This view has and is held by some noteworthy scholarly authorities, such as noted exegete and Hebrew scholars John Lightfoot (1602–75) and John Gill (1697-1771), as well as famed commentators Thomas Scott (1747–1821), Albert Barnes (1798–1870), and modern day noted commentators R. V. G. Tasker (1895–1976) and R. T. France (1938–2012) to name but a few.
These scholars know their Greek, and as usual, the Greek can be interpreted in different ways. They would hold that the highly symbolic-apocalyptic elements in the passage should not override the clearly literal references to the first century temple (Matt. 23:37–24:2), the local Jewish concerns (Matt. 24:15–16), and the limitation to the first century (Matt. 24:34).
Second, it is important to recognize that this understanding of Matt. 24:29–30 is not absolutely essential to the preterist argument in the overall passage (Matt. 24:1–34; the Discourse does not transition to the Second Advent until v. 36).
Actually it is theoretically possible that Matt. 24:29-30 could refer to the visible signs that Josephus mentions (and which are reported by Tacitus) in the era of the temple’s destruction.
Tasker (“Matthew” in Tyndale New Testament Commentary, p. 26) mentions these reported phenomena: “the voice which was heard, according to Tacitus, crying out ‘The gods are departing.’ The type of language used by the Roman historian in the passage from which this quotation is taken is certainly instructive. ‘Contending hosts were seen meeting in the skies, arms flashed, and suddenly the Temple was illumined with fire from the clouds. Of a sudden the doors of the shrine opened and a superhuman voice cried; ‘the gods are departing’: at the same moment the mighty stir of their going was heard.’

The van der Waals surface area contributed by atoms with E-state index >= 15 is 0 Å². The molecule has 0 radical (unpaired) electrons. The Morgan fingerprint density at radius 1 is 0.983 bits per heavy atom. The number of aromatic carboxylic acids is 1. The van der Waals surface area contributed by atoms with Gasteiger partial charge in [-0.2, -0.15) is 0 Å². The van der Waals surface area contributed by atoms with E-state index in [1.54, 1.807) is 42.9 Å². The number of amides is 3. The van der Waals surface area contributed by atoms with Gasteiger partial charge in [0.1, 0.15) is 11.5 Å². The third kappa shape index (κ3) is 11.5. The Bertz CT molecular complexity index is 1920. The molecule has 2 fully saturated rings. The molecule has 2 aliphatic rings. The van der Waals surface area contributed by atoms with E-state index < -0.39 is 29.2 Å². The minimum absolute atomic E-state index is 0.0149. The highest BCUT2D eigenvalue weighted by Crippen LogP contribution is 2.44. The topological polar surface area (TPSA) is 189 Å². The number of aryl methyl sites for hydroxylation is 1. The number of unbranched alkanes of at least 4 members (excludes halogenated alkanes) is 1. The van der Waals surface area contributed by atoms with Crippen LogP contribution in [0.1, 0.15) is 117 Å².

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Two hour public debate between Ken Gentry and Thomas Ice on the Olivet Discourse.
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Third, the Greek of the passage will allow for the understanding that the sign is “the Son of Man in heaven.” That is, that the judgments serve as a sign that the Son of Man is enthroned in heaven and is directing the AD 70 judgment.
The two questions that arise in this debate are: (1) How are we to translate ouranos: as “sky” (the clouds above) or “heaven” (God’s abode)? (2) How are we to translate the genitive phrase following “the sign” which reads: tou huiou tou anthropou.
Several translations render ouranos as “heaven,” such as the ASV, ERV, ESV, NKJV, NRSV, and Young’s Literal translation. Neither option is necessarily wrong. So the option “heaven” is a possible rendering.
And as numerous scholars note, the genitival phrase “the Son of Man” can be either an objective genitive or an appositional genitive. If it is an objective genitive it would mean that a sign of some sort is a pointer to the Son of Man. If it is an appositional genitive it would mean that the sign is the Son of Man himself, whether appearing in the sky or as being enthroned in heaven. Further citations from scholars in the next article will flesh this out.
Click on the following images for more information on these studies: